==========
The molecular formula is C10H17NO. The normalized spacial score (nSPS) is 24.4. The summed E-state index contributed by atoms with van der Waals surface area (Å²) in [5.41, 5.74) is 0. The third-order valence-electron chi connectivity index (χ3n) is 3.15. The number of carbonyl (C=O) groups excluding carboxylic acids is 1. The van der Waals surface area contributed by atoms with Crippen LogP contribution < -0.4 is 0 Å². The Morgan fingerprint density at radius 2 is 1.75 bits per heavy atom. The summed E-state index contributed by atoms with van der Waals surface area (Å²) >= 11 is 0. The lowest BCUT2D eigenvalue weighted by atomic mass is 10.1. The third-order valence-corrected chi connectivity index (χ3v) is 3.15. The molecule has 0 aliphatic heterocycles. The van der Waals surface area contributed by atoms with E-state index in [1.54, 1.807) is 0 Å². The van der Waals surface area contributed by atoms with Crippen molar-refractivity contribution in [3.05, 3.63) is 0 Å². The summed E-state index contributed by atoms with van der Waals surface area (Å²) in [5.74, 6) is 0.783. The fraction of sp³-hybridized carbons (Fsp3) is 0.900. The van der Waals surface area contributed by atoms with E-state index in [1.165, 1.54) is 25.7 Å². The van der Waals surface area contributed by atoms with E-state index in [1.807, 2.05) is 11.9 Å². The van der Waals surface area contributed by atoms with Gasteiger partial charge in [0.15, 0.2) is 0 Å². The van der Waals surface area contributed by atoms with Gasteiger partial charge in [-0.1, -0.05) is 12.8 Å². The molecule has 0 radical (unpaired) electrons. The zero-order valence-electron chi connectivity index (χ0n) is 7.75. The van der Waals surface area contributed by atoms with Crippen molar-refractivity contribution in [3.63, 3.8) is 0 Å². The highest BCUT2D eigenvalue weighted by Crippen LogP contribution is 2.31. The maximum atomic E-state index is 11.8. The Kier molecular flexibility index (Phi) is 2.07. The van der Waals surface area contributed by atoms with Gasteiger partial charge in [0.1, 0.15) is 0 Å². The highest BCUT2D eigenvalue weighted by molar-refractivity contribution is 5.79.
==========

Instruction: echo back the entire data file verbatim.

The molecular formula is C10H17NO. The normalized spacial score (nSPS) is 24.4. The summed E-state index contributed by atoms with van der Waals surface area (Å²) in [5.41, 5.74) is 0. The third-order valence-electron chi connectivity index (χ3n) is 3.15. The number of carbonyl (C=O) groups excluding carboxylic acids is 1. The van der Waals surface area contributed by atoms with Crippen LogP contribution < -0.4 is 0 Å². The Morgan fingerprint density at radius 2 is 1.75 bits per heavy atom. The summed E-state index contributed by atoms with van der Waals surface area (Å²) >= 11 is 0. The lowest BCUT2D eigenvalue weighted by atomic mass is 10.1. The third-order valence-corrected chi connectivity index (χ3v) is 3.15. The molecule has 0 aliphatic heterocycles. The van der Waals surface area contributed by atoms with E-state index in [1.54, 1.807) is 0 Å². The van der Waals surface area contributed by atoms with Crippen molar-refractivity contribution in [3.05, 3.63) is 0 Å². The summed E-state index contributed by atoms with van der Waals surface area (Å²) in [5.74, 6) is 0.783. The fraction of sp³-hybridized carbons (Fsp3) is 0.900. The van der Waals surface area contributed by atoms with E-state index in [1.165, 1.54) is 25.7 Å². The van der Waals surface area contributed by atoms with E-state index in [1.807, 2.05) is 11.9 Å². The van der Waals surface area contributed by atoms with Gasteiger partial charge in [0.15, 0.2) is 0 Å². The van der Waals surface area contributed by atoms with Gasteiger partial charge in [-0.1, -0.05) is 12.8 Å². The molecule has 0 radical (unpaired) electrons. The zero-order valence-electron chi connectivity index (χ0n) is 7.75. The van der Waals surface area contributed by atoms with Crippen molar-refractivity contribution in [3.63, 3.8) is 0 Å². The highest BCUT2D eigenvalue weighted by Crippen LogP contribution is 2.31. The maximum atomic E-state index is 11.8. The Kier molecular flexibility index (Phi) is 2.07. The van der Waals surface area contributed by atoms with Gasteiger partial charge in [0.1, 0.15) is 0 Å². The highest BCUT2D eigenvalue weighted by molar-refractivity contribution is 5.79.